Merkel visits UK: COVID travel and post-Brexit ties overshadow German Chancellor’s trip

Coronavirus travel restrictions and post-Brexit tensions are certain to be raised during Angela Merkel”s last official visit to the UK on Friday before she cedes power in September’s elections.

Although they are both conservatives and the trip is expected to be largely amicable, the German Chancellor’s views on the issues are at odds with those of her host Boris Johnson.

Despite the success of its vaccine rollout, with six out of 10 adults fully inoculated against COVID-19, in recent weeks the United Kingdom has been facing an onslaught of infections of the Delta variant, originally detected in India.

The German leader has called in vain for the EU’s 27 countries to impose quarantine on visitors from the UK to prevent the variant’s spread across the continent. In contrast, the British prime minister wants gradually to lift the current obligation to quarantine among fully vaccinated travellers when they return from most EU countries.

Earlier this week Germany’s interior and sports minister called on the British government and UEFA to cut the number of supporters allowed into Wembley for the remaining matches Euro 2020 is due to host at the stadium, due to the increasing spread of the Delta variant.

However, Germany’s health minister said on Thursday that the country could ease travel restrictions from countries like Portugal and Britain, as in any case Berlin expects the Delta variant to account for up to 80% of infections this month.

The UK reported another 28,000 new coronavirus cases on Thursday. The country has suffered more than 128,000 deaths from COVID-19 since the start of the pandemic.

Another point of divergence is the state of UK-EU relations in the aftermath of Brexit. London struck agreement with Brussels this week on an extension to the grace period for chilled meats sent from Britain to Northern Ireland.

But the overall dispute over post-Brexit trade arrangements contained in the Northern Ireland Protocol, part of the binding UK-EU divorce treaty, remain unresolved. EU rules continue to apply in the UK territory, to maintain an open border with the Irish Republic, an EU member.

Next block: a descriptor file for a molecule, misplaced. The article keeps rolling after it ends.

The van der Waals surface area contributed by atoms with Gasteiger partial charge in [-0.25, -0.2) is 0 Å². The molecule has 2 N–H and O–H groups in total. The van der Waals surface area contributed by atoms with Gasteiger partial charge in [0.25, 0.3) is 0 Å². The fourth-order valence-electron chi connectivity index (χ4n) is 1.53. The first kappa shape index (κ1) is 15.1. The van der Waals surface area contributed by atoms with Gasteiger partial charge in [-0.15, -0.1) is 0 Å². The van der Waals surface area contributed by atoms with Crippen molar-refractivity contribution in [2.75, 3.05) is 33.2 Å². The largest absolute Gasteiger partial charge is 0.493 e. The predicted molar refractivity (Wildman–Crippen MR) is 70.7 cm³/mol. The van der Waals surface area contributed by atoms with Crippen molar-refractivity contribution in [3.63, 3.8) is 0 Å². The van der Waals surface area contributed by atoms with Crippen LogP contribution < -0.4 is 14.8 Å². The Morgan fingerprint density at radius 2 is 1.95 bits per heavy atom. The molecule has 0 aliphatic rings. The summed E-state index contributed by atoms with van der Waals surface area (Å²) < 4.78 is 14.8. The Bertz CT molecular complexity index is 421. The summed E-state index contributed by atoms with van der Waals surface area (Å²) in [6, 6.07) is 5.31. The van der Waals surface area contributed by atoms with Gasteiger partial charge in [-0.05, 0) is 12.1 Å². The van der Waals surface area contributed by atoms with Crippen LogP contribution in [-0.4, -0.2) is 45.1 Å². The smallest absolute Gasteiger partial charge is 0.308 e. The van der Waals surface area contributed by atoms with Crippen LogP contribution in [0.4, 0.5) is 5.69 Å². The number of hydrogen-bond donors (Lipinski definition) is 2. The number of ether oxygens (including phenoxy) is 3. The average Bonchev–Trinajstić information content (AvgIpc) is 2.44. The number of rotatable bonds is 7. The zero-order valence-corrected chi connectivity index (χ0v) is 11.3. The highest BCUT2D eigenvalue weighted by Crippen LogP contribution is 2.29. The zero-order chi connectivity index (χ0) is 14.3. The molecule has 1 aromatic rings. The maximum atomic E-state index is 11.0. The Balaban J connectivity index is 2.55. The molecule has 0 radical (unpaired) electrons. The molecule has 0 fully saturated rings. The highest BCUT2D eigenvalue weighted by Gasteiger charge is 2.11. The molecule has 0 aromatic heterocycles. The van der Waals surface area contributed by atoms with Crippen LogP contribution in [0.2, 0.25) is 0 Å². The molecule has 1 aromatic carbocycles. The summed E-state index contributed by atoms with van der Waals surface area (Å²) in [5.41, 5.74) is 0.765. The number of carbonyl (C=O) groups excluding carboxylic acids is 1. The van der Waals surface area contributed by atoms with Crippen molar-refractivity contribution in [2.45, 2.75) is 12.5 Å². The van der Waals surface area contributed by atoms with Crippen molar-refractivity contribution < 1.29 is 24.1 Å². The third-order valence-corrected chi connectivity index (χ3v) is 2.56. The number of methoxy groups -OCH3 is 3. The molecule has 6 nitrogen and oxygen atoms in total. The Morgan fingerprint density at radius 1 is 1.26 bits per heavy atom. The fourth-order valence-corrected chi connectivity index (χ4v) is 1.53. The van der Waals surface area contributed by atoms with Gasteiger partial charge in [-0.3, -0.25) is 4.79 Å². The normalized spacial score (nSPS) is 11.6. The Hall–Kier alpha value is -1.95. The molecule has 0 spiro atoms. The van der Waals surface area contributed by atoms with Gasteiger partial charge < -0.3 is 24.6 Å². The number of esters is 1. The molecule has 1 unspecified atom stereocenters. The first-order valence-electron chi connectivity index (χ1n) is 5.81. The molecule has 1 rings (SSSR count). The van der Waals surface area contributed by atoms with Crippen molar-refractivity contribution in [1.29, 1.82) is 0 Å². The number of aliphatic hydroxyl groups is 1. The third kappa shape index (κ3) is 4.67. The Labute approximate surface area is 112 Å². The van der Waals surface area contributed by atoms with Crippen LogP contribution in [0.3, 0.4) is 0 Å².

Merkel has been less forthright in her criticism of the British stance than some other European leaders, calling for a “pragmatic solution” to differences over the Brexit deal. Johnson is likely to use her visit to press for greater flexibility from the EU.

Also on Friday Angela Merkel is due to meet Queen Elizabeth at Windsor Castle and receive a scientific prize created in her honour.

For her 22nd visit to the UK since she came to power in 2005, the German Chancellor will meet Boris Johnson at Chequers, the country residence of British prime ministers. She is scheduled to address the British cabinet by videolink, the first world leader to do so since US President Bill Clinton in 1997.

“The UK and Germany have a steadfast friendship and a shared outlook on many issues. Our scientists, innovators and industrialists work together every day to make the world a better place,” Johnson said in a statement released by Downing Street.

In recognition of her background as a scientist, the prime minister announced a new annual prize of £10,000 (€11,600) for a UK or Germany-based female scientist who has excelled in astrophysics. The medal will be named after Caroline Herschel, a German-born British pioneer in the field.

The two leaders are also expected to commit their two governments to hold joint annual meetings of the British and German cabinets.

The extent to which they’ll discuss Euro 2020 is unknown, in the aftermath of England’s 2-0 victory over Germany on Tuesday. Merkel is a football fan, whereas Johnson isn’t.

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